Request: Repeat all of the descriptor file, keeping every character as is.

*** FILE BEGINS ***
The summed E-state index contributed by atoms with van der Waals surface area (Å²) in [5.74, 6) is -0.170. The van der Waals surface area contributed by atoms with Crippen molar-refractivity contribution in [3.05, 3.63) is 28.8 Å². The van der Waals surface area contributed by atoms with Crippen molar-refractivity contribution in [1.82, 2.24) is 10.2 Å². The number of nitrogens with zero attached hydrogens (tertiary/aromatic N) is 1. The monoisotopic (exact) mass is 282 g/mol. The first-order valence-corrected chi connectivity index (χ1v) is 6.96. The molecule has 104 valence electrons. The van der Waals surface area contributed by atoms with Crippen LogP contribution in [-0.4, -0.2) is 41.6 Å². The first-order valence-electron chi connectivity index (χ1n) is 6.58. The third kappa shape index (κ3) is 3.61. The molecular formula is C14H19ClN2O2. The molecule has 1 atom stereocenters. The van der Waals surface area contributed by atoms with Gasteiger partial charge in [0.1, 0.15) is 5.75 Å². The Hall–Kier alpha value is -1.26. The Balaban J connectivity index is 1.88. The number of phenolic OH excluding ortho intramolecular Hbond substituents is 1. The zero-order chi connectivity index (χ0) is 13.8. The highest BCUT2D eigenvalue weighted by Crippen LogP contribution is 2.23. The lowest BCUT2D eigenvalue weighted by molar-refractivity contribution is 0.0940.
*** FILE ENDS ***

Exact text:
The summed E-state index contributed by atoms with van der Waals surface area (Å²) in [5.74, 6) is -0.170. The van der Waals surface area contributed by atoms with Crippen molar-refractivity contribution in [3.05, 3.63) is 28.8 Å². The van der Waals surface area contributed by atoms with Crippen molar-refractivity contribution in [1.82, 2.24) is 10.2 Å². The number of nitrogens with zero attached hydrogens (tertiary/aromatic N) is 1. The monoisotopic (exact) mass is 282 g/mol. The first-order valence-corrected chi connectivity index (χ1v) is 6.96. The molecule has 104 valence electrons. The van der Waals surface area contributed by atoms with Crippen LogP contribution in [-0.4, -0.2) is 41.6 Å². The first-order valence-electron chi connectivity index (χ1n) is 6.58. The third kappa shape index (κ3) is 3.61. The molecular formula is C14H19ClN2O2. The molecule has 1 atom stereocenters. The van der Waals surface area contributed by atoms with Gasteiger partial charge in [0.1, 0.15) is 5.75 Å². The Hall–Kier alpha value is -1.26. The Balaban J connectivity index is 1.88. The number of phenolic OH excluding ortho intramolecular Hbond substituents is 1. The zero-order chi connectivity index (χ0) is 13.8. The highest BCUT2D eigenvalue weighted by Crippen LogP contribution is 2.23. The lowest BCUT2D eigenvalue weighted by molar-refractivity contribution is 0.0940.